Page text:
“On seeing a Lady with a new fashion’d Riding-Dress, and a Hat cock’d up”
The Round-ear’d Cap (once worn with decent Pride)
And Velvet Bonnet both are thrown aside;
The Beaver, now, cock’d up with bolder Air,
And manly Habit, please the fickle Fair.
Yet, for Excuse, it justly may be said, 5
A Scheme with deepest Policy is laid:
Since, among Men, there is a stupid Race,
Who slight the Graces of the Female Face:
Since Fops so long have self-enamour’d been,
And view the Mirror with a raptur’d Mien; 10
They hope in this Disguise each Beau to charm,
And win th’ Apostates with a mimick Form.
With happy Art so justly they improve,
Sure all must now the Manlike Beauties love.
Title Riding-Dress, and a Hat cock’d up The female riding habit dates from the 1660s, and was usually comprised of a jacket and waistcoat in imitation of men’s fashion at the time, with a similar cravat worn at the neck, a periwig and cocked hat on the head, and full skirts and petticoats. Criticism of this androgynous female fashion came from influential literary men like Joseph Addison, Richard Steele, John Gay, Samuel Richardson, and Horace Walpole through the first half of the century, and popular periodicals like the London Journal and the Gentleman’s Magazine inveighed against the practice in the 1730s.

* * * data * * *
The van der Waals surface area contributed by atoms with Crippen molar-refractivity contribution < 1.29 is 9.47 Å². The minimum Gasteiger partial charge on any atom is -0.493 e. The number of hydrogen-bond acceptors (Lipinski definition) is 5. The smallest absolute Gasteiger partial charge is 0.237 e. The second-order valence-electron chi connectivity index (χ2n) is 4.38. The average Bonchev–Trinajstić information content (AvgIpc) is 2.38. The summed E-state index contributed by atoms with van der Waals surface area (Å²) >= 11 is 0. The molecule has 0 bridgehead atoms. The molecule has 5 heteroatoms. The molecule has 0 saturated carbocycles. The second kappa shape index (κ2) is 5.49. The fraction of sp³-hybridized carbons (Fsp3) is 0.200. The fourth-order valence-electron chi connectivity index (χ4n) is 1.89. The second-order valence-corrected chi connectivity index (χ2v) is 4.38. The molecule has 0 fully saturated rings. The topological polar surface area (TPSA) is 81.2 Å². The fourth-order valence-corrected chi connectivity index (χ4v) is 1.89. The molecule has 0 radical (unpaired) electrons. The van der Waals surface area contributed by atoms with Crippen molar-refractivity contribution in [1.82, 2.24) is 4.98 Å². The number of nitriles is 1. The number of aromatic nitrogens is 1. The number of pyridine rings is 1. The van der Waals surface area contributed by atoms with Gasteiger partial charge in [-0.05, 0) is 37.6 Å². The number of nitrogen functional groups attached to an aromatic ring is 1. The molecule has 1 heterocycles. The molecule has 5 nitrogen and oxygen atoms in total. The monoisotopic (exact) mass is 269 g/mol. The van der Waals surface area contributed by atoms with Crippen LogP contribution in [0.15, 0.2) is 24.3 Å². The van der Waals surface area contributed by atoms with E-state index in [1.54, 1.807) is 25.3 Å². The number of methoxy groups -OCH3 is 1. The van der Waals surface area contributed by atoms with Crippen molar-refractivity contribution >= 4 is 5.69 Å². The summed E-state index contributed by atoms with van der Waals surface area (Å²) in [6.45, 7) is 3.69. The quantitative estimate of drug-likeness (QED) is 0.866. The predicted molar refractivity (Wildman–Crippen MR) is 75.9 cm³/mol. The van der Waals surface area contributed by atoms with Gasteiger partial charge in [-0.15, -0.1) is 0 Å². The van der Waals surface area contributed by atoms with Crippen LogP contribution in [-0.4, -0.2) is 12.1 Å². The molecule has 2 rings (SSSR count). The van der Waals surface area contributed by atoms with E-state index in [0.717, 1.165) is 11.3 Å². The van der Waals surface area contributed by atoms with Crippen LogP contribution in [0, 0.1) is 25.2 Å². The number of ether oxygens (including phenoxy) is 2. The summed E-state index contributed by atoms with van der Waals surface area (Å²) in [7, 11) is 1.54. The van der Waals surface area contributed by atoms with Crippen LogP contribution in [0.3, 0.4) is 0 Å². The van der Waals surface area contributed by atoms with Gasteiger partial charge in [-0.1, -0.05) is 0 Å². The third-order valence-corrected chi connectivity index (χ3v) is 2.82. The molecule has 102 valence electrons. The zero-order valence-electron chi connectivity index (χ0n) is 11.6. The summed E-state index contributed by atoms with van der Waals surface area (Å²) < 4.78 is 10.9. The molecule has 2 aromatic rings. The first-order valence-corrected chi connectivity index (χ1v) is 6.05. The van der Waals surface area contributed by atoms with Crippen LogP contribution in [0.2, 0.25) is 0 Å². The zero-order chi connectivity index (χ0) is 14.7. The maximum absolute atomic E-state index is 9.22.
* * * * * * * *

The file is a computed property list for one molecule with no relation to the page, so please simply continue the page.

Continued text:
1 Round-ear’d cap Headwear for women, made of linen or cotton, that curved around the head to cover the ears and edged with lace or ruffles; fashionable in the early decades of the eighteenth century.
3 Beaver…cock’d up A hat made of felted beaver fur, with the brim folded up; probably a reference to the popular tri-corner style hat.
9 Fops A derogatory term for a vain, dandyish man.
11 Beau A handsome, fashionable young man; here a synonym for “fop.”
12 Apostates Those who have abandoned their religious faith, political allegiances, or principles in general.
SOURCE: Poems on Several Occasions (London, 1733), pp. 157-8.
Edited by Bill Christmas